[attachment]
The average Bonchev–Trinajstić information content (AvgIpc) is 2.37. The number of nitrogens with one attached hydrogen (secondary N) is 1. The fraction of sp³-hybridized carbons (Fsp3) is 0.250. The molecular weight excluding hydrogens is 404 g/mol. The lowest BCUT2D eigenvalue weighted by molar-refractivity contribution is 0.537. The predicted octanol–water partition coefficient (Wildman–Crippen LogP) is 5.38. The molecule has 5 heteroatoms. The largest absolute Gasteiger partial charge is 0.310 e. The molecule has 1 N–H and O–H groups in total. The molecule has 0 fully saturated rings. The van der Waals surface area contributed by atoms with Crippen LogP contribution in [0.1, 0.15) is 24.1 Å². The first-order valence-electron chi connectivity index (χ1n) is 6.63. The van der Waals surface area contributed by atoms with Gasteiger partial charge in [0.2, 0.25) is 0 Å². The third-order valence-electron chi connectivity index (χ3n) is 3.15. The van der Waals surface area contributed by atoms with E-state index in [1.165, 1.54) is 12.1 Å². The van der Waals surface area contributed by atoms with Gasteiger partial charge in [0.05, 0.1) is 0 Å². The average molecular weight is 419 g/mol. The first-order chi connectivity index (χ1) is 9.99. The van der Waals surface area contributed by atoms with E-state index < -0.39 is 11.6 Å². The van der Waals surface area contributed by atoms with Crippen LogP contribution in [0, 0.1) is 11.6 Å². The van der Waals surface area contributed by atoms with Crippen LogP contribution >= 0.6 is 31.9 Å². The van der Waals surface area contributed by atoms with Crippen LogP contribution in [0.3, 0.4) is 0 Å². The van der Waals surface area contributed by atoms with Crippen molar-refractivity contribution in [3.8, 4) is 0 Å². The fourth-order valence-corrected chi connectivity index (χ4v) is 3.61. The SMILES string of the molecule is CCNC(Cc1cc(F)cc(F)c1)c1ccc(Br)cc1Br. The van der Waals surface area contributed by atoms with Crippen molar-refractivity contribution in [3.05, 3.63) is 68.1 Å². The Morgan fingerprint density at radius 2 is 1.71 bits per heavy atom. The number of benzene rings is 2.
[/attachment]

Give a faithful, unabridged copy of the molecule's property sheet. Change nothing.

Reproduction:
The average Bonchev–Trinajstić information content (AvgIpc) is 2.37. The number of nitrogens with one attached hydrogen (secondary N) is 1. The fraction of sp³-hybridized carbons (Fsp3) is 0.250. The molecular weight excluding hydrogens is 404 g/mol. The lowest BCUT2D eigenvalue weighted by molar-refractivity contribution is 0.537. The predicted octanol–water partition coefficient (Wildman–Crippen LogP) is 5.38. The molecule has 5 heteroatoms. The largest absolute Gasteiger partial charge is 0.310 e. The molecule has 1 N–H and O–H groups in total. The molecule has 0 fully saturated rings. The van der Waals surface area contributed by atoms with Crippen LogP contribution in [0.1, 0.15) is 24.1 Å². The first-order valence-electron chi connectivity index (χ1n) is 6.63. The van der Waals surface area contributed by atoms with Gasteiger partial charge in [0.2, 0.25) is 0 Å². The third-order valence-electron chi connectivity index (χ3n) is 3.15. The van der Waals surface area contributed by atoms with E-state index in [1.165, 1.54) is 12.1 Å². The van der Waals surface area contributed by atoms with Gasteiger partial charge in [0.05, 0.1) is 0 Å². The average molecular weight is 419 g/mol. The first-order chi connectivity index (χ1) is 9.99. The van der Waals surface area contributed by atoms with E-state index < -0.39 is 11.6 Å². The van der Waals surface area contributed by atoms with Crippen LogP contribution in [0, 0.1) is 11.6 Å². The van der Waals surface area contributed by atoms with Crippen LogP contribution >= 0.6 is 31.9 Å². The van der Waals surface area contributed by atoms with Crippen LogP contribution in [0.3, 0.4) is 0 Å². The van der Waals surface area contributed by atoms with Crippen molar-refractivity contribution in [3.8, 4) is 0 Å². The fourth-order valence-corrected chi connectivity index (χ4v) is 3.61. The SMILES string of the molecule is CCNC(Cc1cc(F)cc(F)c1)c1ccc(Br)cc1Br. The van der Waals surface area contributed by atoms with Crippen molar-refractivity contribution in [3.05, 3.63) is 68.1 Å². The Morgan fingerprint density at radius 2 is 1.71 bits per heavy atom. The number of benzene rings is 2.